4. Girls still desired the involvement of parents in financial decision making and parents cited the need for additional support in educating their daughters about financial literacy

  5. Parents desire girls to learn basic business concepts that involve allocation of capital expenses and reinvesting in diverse business ventures

With this information, we plan to create new episodes of Ubongo Kids that teach kids, and girls in particular, about saving, earning and budgeting. Moreover, we hope to be able to share this content with the millions of girls in emergency and crisis situations through our Ubongo Learn Anywhere Kits.

There is a lot more that we are planning, and we thank you for all the support you’ve shown us and the millions of girls across Africa that we reach through our content.

In the meantime, watch this inspiring song that we created especially for today to celebrate just how amazing girls are!

100 languages

 

100 languages of children – the Emilio Reggio Approach to teaching and learning.

One of the key principles of the Reggio Emilia approach is the belief and use of 100 hundred languages. The principle refers to communication, the emphasis is on offering children one hundred ways to share their thinking.  Children learn in different ways and the one hundred languages offer different means for learning and expression (e.g. talking, writing, drawing, painting, wire sculpture, clay modeling, dancing, acting, representing with recyclable, manmade materials or natural materials).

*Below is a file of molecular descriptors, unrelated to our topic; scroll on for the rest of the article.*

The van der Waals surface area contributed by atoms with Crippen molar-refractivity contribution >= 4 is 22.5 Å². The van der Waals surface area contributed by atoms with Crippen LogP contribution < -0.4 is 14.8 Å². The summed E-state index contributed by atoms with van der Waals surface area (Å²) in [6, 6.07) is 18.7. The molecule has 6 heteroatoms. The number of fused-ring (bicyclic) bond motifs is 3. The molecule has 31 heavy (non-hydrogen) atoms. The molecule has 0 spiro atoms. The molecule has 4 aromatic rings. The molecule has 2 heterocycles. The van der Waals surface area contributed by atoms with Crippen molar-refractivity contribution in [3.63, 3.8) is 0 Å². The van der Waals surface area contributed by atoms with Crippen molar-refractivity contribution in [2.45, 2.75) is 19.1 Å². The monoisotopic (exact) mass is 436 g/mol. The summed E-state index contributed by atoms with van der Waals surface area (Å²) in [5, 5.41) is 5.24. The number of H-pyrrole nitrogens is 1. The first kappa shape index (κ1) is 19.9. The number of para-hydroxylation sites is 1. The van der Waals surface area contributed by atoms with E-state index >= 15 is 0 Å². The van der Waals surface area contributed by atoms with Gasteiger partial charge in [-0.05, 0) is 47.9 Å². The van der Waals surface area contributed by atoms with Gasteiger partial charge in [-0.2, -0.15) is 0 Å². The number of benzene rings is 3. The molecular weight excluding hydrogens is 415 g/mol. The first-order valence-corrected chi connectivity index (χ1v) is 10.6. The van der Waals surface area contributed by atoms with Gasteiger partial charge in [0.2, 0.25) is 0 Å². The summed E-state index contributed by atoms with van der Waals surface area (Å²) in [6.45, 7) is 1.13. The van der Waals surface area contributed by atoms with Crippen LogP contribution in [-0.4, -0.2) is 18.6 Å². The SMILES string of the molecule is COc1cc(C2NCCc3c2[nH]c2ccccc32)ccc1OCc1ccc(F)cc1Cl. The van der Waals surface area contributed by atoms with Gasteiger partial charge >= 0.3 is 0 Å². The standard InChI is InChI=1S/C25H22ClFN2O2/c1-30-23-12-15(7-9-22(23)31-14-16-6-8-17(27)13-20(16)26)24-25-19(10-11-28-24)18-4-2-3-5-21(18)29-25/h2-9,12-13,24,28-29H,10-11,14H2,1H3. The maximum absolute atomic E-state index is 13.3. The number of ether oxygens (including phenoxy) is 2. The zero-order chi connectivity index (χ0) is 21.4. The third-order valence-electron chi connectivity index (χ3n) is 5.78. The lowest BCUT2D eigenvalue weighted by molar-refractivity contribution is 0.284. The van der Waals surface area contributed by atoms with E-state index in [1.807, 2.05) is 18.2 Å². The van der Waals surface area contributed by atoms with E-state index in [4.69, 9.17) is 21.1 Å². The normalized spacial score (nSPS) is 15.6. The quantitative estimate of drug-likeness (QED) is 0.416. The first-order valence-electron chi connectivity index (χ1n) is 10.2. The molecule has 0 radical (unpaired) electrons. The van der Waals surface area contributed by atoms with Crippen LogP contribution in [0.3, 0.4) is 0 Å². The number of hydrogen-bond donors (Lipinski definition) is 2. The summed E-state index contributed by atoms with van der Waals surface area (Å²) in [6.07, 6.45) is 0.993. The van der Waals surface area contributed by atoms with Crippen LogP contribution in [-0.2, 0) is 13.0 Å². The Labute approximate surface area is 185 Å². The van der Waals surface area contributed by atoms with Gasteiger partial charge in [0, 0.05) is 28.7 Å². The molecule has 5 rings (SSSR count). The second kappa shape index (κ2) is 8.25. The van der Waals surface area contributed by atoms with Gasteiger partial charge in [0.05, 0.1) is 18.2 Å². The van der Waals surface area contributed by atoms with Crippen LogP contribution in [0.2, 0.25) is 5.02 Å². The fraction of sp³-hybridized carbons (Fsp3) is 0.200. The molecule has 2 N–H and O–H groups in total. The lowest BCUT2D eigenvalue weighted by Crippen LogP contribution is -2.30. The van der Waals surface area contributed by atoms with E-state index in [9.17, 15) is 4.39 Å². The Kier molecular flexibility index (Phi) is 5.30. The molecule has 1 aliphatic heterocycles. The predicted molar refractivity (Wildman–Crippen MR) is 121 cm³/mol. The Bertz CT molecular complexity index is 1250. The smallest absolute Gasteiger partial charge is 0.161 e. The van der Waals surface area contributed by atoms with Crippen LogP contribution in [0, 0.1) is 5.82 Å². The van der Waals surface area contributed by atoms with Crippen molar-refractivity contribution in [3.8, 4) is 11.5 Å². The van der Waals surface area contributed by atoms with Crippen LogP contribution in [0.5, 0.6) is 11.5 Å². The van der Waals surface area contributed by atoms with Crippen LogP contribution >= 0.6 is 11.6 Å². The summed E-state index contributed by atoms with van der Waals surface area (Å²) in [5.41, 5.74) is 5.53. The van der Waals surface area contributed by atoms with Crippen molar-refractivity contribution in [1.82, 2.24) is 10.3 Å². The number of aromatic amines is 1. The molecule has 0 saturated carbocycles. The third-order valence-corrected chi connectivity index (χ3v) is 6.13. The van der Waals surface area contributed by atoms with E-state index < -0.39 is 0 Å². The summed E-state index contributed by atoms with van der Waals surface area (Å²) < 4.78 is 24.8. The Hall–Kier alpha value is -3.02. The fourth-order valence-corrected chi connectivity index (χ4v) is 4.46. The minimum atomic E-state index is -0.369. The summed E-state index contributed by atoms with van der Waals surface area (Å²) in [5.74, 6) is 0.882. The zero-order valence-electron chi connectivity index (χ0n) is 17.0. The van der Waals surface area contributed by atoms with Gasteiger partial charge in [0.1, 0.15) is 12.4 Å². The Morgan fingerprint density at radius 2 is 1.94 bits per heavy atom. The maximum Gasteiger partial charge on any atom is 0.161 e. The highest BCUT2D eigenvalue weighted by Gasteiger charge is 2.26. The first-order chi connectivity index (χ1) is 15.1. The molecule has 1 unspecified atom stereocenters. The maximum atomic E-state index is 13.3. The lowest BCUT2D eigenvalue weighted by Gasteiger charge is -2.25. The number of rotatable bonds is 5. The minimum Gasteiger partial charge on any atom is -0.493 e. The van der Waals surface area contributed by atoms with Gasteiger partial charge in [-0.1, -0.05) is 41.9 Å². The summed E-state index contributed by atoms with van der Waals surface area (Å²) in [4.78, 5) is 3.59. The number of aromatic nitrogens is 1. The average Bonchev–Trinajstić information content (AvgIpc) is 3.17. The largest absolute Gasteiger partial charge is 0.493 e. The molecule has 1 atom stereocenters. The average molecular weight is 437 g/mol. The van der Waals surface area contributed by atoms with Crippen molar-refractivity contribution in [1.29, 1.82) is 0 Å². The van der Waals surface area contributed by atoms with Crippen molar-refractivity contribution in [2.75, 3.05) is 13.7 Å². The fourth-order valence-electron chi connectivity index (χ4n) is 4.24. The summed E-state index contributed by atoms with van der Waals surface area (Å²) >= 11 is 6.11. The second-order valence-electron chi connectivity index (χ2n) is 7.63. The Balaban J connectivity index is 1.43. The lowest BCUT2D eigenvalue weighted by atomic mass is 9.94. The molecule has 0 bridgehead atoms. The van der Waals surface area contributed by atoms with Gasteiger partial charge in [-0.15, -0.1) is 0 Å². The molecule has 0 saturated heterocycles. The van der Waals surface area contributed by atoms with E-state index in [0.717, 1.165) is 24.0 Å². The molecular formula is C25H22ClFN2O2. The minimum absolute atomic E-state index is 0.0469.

100languages Emilio

 

 

Young children need to be free to express – later they may not get the chance 🙂

Let teachers teach…..

Today, on World Teachers’ Day, we look at one of the findings in the 2017/8 GEM Report on accountability in education due out later this month. The Report celebrates the undeniably critical role that teachers play in any education system: they hold the primary responsibility for educating the students in their care. In recent years, […]

via Let teachers teach: The dangers of expanding teacher workloads — World Education Blog

LEARNING to realize….

For the first time in forty years, the World Bank’s World Development Report (WDR), released on Tuesday, focuses exclusively on education. We are pleased to see its core messages resonating so well with our past reports, especially the 2013/4 EFA Global Monitoring Report on teaching and learning. The WDR is a welcome addition to the […]

via Learning to realize education’s promise – a look at the 2018 WDR — World Education Blog

International Day of Peace – Losing out on learning

Of course we need at least 365 days of Peace, but let us try and grab what we can.

Without talking about the disgrace of holding arms ‘fairs’ such as those in London recently, perhaps we can look at how to keep refugees educated.

We can get people on to the moon and develop a nuclear weapon, but cannot provide refugee children with some basic technology to keep participating in education , on the move. There are accelerated learning programmes which can be facilitated by local volunteers, but our practical thinking still leaves us without governmental interest in the future human resource of their countries.

 

By Joseph Nhan-O’Reilly, Head of Education Policy & Advocacy and Sébastien Hine, Education Research Adviser at Save the Children The world is now witnessing the highest levels of displacement on record. According to UNHCR, an unprecedented 65.6 million people around the world have been forced from their homes. Among them are nearly 22.5 million refugees, […]

via Losing out on learning: Action to ensure refugee children get an education — World Education Blog